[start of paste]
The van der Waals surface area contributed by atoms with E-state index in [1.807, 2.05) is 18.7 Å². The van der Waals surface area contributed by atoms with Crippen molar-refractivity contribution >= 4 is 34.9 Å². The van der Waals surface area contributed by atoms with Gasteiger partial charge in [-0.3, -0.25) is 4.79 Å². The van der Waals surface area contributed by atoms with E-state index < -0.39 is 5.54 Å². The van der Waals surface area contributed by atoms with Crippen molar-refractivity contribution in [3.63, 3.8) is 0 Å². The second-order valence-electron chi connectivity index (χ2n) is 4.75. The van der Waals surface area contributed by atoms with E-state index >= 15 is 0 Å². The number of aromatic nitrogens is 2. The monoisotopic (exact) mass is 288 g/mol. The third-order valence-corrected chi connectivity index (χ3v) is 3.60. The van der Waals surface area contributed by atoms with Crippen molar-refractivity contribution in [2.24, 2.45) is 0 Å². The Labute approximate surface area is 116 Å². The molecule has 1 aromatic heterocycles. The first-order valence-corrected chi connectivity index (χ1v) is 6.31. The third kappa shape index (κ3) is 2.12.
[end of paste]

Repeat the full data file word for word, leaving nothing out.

The van der Waals surface area contributed by atoms with E-state index in [1.807, 2.05) is 18.7 Å². The van der Waals surface area contributed by atoms with Crippen molar-refractivity contribution >= 4 is 34.9 Å². The van der Waals surface area contributed by atoms with Gasteiger partial charge in [-0.3, -0.25) is 4.79 Å². The van der Waals surface area contributed by atoms with E-state index < -0.39 is 5.54 Å². The van der Waals surface area contributed by atoms with Crippen molar-refractivity contribution in [3.63, 3.8) is 0 Å². The second-order valence-electron chi connectivity index (χ2n) is 4.75. The van der Waals surface area contributed by atoms with E-state index >= 15 is 0 Å². The number of aromatic nitrogens is 2. The monoisotopic (exact) mass is 288 g/mol. The third-order valence-corrected chi connectivity index (χ3v) is 3.60. The van der Waals surface area contributed by atoms with Crippen molar-refractivity contribution in [2.24, 2.45) is 0 Å². The Labute approximate surface area is 116 Å². The molecule has 1 aromatic heterocycles. The first-order valence-corrected chi connectivity index (χ1v) is 6.31. The third kappa shape index (κ3) is 2.12.